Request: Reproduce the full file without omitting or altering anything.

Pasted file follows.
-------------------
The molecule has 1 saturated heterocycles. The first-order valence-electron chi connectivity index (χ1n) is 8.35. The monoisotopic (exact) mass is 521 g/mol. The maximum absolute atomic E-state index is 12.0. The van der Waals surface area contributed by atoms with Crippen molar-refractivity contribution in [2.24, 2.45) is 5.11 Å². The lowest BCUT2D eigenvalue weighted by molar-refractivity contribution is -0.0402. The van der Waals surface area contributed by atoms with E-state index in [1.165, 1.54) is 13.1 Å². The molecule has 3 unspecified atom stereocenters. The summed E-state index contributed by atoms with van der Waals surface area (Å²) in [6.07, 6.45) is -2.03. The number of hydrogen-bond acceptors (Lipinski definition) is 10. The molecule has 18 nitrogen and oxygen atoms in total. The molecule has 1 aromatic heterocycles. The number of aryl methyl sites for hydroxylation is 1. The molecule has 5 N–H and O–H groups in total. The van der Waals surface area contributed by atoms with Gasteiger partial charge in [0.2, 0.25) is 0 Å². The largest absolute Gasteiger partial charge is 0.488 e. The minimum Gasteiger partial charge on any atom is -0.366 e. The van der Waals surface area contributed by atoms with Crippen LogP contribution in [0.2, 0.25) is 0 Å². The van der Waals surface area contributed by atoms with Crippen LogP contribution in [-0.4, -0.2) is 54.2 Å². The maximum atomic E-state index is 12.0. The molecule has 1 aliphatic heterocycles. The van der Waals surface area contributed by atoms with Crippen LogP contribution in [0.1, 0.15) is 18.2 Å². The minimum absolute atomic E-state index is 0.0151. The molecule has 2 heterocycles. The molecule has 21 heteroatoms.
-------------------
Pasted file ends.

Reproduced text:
The molecule has 1 saturated heterocycles. The first-order valence-electron chi connectivity index (χ1n) is 8.35. The monoisotopic (exact) mass is 521 g/mol. The maximum absolute atomic E-state index is 12.0. The van der Waals surface area contributed by atoms with Crippen molar-refractivity contribution in [2.24, 2.45) is 5.11 Å². The lowest BCUT2D eigenvalue weighted by molar-refractivity contribution is -0.0402. The van der Waals surface area contributed by atoms with E-state index in [1.165, 1.54) is 13.1 Å². The molecule has 3 unspecified atom stereocenters. The summed E-state index contributed by atoms with van der Waals surface area (Å²) in [6.07, 6.45) is -2.03. The number of hydrogen-bond acceptors (Lipinski definition) is 10. The molecule has 18 nitrogen and oxygen atoms in total. The molecule has 1 aromatic heterocycles. The number of aryl methyl sites for hydroxylation is 1. The molecule has 5 N–H and O–H groups in total. The van der Waals surface area contributed by atoms with Gasteiger partial charge in [0.2, 0.25) is 0 Å². The largest absolute Gasteiger partial charge is 0.488 e. The minimum Gasteiger partial charge on any atom is -0.366 e. The van der Waals surface area contributed by atoms with Crippen LogP contribution in [0.2, 0.25) is 0 Å². The van der Waals surface area contributed by atoms with Crippen LogP contribution in [-0.4, -0.2) is 54.2 Å². The maximum atomic E-state index is 12.0. The molecule has 1 aliphatic heterocycles. The van der Waals surface area contributed by atoms with Crippen LogP contribution in [0.1, 0.15) is 18.2 Å². The minimum absolute atomic E-state index is 0.0151. The molecule has 2 heterocycles. The molecule has 21 heteroatoms.